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The developer is keeping mum about a planned amusement feature off Ocean Boulevard, but he did drop a few hints to the Myrtle Beach City Council on Tuesday.

“It’s not tremendously high as compared to some of the other amusement attractions in the area. It is not loud,” said Brian Macho of CPC Oceanfront Delaware, LLC. “It will be some sort of visual feature as you’re traveling down Ocean Boulevard.”

Macho said he could not reveal what the attraction is because of a confidentiality agreement.

Nonetheless, the council voted on the first of two readings to rezone the property allowing for the amusement, short-term rental property and a parking garage.

The property is located off Ocean Boulevard between 14th Avenue North and 15th Avenue North, crossing Withers Drive, to Chester Street. It is across the boulevard from the Yachtsman and stretches to the rear of Chapin Memorial Library beside the former First Presbyterian Church.

The property is currently used as several parking lots and is zoned mixed-use high density. The change, if approved on the second reading, will put it into an amusement zone.

John Pedersen, city manager, told the council if the rezoning request passes the second reading it does not bind the developer to the original plans he presented to council and the city’s planning commission. The property boundaries touch the city’s amusement zone along the boulevard, he said, so it would not be out of place for the area.

Macho said there are plans to build the amusement feature on the second row, which is the western side of Ocean Boulevard across from the Yachtsman and Tin Roof. The third row, which is the property behind the amusement feature, plans include several short-term rental homes with six to eight bedrooms in each home and a four-story parking garage.

Macho said the rental homes are designed to fill a gap in the rental market for the city. Currently, he said, families that want to stay in one large home have to rent in Cherry Grove Beach, Garden City Beach and Pawleys Island.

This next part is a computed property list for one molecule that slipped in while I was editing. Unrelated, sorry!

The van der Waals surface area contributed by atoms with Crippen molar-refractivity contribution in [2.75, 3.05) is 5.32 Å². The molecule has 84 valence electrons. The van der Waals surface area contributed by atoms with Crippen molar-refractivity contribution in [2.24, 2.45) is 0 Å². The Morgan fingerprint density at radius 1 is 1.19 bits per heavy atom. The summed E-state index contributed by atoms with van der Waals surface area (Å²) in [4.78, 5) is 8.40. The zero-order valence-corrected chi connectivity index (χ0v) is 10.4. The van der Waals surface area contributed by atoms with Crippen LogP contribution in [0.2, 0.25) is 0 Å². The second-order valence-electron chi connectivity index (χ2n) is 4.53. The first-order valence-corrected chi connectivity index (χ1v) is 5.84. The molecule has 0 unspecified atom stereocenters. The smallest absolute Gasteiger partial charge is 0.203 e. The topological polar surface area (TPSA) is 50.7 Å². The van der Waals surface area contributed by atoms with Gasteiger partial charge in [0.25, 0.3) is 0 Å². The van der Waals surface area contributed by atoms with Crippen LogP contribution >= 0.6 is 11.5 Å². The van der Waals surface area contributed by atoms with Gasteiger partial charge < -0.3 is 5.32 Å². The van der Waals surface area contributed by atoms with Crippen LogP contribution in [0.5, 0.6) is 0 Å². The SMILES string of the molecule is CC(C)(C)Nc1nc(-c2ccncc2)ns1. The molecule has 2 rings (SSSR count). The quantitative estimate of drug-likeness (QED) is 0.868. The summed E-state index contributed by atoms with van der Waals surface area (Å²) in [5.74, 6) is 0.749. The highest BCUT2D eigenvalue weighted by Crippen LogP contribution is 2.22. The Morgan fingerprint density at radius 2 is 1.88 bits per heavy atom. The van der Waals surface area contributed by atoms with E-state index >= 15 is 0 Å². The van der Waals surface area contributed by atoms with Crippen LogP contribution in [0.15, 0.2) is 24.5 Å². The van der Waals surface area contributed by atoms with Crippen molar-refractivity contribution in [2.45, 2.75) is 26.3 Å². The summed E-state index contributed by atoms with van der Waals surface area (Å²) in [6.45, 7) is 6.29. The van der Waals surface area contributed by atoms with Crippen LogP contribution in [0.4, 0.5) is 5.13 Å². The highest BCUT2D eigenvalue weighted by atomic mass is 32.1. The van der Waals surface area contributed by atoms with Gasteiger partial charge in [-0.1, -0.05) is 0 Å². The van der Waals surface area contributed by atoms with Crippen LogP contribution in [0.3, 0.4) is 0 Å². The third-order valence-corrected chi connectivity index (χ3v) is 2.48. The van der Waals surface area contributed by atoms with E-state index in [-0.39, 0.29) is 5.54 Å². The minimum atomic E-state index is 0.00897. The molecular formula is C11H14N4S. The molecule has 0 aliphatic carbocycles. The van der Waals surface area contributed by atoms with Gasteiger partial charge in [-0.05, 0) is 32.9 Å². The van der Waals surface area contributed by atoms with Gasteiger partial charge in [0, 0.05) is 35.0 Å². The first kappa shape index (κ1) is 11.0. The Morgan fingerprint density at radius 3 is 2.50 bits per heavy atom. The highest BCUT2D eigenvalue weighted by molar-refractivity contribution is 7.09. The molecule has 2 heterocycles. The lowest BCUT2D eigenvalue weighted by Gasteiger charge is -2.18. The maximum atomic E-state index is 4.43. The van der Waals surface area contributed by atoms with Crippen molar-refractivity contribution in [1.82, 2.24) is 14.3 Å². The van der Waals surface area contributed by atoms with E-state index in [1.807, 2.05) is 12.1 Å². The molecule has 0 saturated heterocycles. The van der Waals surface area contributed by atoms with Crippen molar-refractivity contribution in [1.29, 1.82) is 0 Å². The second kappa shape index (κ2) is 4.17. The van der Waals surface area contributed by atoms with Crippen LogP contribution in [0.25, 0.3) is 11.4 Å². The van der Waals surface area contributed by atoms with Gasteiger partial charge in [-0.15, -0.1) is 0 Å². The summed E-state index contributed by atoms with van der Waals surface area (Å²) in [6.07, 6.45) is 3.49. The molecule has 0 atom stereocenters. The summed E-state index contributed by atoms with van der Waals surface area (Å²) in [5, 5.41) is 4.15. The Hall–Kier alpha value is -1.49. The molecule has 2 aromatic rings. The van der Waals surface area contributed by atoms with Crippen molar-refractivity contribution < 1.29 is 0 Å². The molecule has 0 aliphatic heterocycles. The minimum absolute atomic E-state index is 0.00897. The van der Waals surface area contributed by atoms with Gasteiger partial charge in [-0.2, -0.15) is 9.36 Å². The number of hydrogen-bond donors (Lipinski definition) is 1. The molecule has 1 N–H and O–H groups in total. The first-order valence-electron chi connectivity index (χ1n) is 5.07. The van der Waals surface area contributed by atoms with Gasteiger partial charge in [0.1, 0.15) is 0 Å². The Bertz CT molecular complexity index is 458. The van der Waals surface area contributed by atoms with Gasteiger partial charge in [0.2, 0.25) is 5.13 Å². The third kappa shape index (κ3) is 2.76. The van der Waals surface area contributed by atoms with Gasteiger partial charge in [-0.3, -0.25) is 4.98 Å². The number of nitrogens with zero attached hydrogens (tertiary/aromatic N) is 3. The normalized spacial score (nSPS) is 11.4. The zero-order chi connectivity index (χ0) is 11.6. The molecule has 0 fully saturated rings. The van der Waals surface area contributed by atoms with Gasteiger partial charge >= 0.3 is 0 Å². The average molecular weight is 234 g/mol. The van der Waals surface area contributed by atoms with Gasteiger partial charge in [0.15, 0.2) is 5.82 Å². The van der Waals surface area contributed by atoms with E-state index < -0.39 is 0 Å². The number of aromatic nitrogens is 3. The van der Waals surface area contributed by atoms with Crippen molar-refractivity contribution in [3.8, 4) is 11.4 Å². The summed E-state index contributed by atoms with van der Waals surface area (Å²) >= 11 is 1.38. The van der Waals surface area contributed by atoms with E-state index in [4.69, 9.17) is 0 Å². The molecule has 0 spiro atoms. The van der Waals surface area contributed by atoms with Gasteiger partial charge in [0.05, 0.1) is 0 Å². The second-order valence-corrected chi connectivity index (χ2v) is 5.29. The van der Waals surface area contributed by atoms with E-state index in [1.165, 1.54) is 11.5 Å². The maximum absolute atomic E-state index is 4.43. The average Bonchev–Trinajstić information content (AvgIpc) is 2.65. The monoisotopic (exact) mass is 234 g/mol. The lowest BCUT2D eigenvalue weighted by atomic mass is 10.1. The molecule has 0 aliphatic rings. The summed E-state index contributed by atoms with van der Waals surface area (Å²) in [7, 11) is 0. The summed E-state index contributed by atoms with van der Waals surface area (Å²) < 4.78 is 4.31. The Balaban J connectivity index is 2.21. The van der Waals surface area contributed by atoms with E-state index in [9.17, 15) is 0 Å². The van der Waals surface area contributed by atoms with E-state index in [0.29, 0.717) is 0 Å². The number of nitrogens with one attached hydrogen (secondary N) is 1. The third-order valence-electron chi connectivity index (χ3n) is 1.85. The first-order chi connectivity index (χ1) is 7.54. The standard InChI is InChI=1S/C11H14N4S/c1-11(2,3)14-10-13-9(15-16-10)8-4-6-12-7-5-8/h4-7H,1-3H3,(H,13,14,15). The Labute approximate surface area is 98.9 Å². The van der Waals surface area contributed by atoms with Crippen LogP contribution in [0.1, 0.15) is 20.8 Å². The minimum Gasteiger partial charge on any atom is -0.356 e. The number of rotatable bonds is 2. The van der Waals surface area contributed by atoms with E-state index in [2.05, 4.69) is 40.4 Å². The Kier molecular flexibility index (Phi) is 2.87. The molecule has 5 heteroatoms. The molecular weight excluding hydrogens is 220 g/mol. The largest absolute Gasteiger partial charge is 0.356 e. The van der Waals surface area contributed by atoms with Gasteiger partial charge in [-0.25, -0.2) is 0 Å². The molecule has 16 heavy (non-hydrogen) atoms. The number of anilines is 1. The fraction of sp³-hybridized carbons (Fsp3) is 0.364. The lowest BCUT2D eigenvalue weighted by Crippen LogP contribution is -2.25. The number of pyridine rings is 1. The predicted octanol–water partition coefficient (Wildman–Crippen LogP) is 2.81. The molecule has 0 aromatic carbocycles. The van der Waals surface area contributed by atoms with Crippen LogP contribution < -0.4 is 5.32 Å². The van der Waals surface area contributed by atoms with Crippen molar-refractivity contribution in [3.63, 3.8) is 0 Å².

The rezoning comes with a setback limit for the amusement feature of 220 feet from a church, school and library.

Macho said the short-term rental homes would be on the rear of the property making them across the street from the former church and Chapin Library.

The city’s Downtown Master Plan calls for the city to move the library and repurpose the building.

The property is in the Opportunity Zone that allows investors to receive federal tax benefits if money is invested before 2020.

The city’s amusement zone allows for residential uses such as single-family homes, a residential care facility of nine or less persons with mental or physical handicaps and a rooming or boarding house.

It also allows for a variety of commercial uses. Some of the other uses include an advertising agency, an art studio, a bakery, a bingo parlor, a bowling alley, a dance hall, a billiard parlor, a rock climbing wall and a visitor information reception center

The amusement zone allows for amusements, open or enclosed, less than 80 feet in height. It allows for the conditional use of amusements, open or enclosed, more than 80 feet in height.

The city council is scheduled to meet again on Aug. 6 at the Ted C. Collins Law Enforcement Center off Oak Street and Mr. Joe White Avenue. City council meetings begin at 10 a.m. but the agendas can be seen on the city’s site at cityofmyrtlebeach.com.

Janet Morgan is the editor of the Myrtle Beach Herald. Contact her at 843-488-7258 or at janet.morgan@myhorrynews.com.


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